Institute of Cognitive Neuroscience


Decision Making

Decision Making group investigates neural computations underpinning the decision making process. The group is led by Dr Benedetto De Martino.

Benedetto De Martino

Group Leader



Benedetto De Martino

Decision Making Research

"It is our choices, Harry, that show what we truly are, far more than our abilities." - J.K.Rowling, "Harry Potter and the Chamber of Secrets" 

The goal of our group is to develop a mechanistic understanding of the neural computations underpinning the decision making process across a broad range of domains such as perceptual, economic and social choice.  We approach this question by combining computational modelling with experimental economics, psychophysics and brain imaging methods.  

Group Members 

PhD Students

Mariana Zurita Soler

Mariana Zurita Soler


I am a Biotech Engineer from the Pontificia Universidad Católica de Chile, where I also got my MSc in Engineering. My thesis focused on developing machine learning classifiers based on Brain MRI to better understand multiple sclerosis. I'm currently investigating the difference between perceptual and value-based decisions. 

MSc/MRes students

Amy Benson

Amy Benson

I have studied Psychology at Newcastle University and am now a masters student on the Cognitive Neuroscience MSc programme at UCL. I am interested in how our memories contribute to the decisions that we make and will work with eye tracking. I am particularly interested in the link between value judgements and memory, and the level of confidence that we have in our decisions.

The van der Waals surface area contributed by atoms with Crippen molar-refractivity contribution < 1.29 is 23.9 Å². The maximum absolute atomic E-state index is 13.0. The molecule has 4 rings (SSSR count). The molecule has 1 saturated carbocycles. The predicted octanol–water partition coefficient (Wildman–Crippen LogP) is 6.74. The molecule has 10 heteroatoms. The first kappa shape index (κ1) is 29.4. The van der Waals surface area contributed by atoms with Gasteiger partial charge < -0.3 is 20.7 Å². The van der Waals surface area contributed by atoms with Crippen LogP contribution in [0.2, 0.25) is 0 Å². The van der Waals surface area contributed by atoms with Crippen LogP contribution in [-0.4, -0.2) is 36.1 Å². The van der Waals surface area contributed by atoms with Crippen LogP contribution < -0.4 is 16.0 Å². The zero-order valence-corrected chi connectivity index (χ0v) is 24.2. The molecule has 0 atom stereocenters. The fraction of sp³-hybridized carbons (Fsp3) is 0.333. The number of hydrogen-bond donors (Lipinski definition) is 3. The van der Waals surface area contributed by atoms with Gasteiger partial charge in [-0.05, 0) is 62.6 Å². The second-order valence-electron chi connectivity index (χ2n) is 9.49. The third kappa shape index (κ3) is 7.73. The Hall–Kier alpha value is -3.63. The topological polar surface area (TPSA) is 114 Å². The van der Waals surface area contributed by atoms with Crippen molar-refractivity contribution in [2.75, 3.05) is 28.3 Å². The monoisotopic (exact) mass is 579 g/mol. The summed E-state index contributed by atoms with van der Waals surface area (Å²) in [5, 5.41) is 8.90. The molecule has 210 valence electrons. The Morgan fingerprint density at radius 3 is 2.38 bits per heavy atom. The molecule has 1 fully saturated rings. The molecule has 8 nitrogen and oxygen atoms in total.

Mihaela Nemes

Michaela Nemes

I am a Genetics graduate from University of York, where I focused on the overlap between molecular biology and neuroscience. I put great emphasis on both multidisciplinarity and research in itself, and I was eager to extrapolate my biological understanding of the brain to a cognitive perspective. This led to my academic journey on an MRes in Brain Sciences at UCL. I currently investigate the phenomena of confidence-leak in humans where I employ diverse psychophysical and neurobiological methods to better understand the roots of overconfidence, and how overconfidence may bias our everyday decisions.

Group Alumni

Thomas Folke

Thomas Folke

My work aims to understand what the benefits (and costs) are of being aware of one's confidence in a given decision.

Paula Kaanders

Paula Kaanders

I study how people gather information that is used to guide decisions and how this shapes our sense of confidence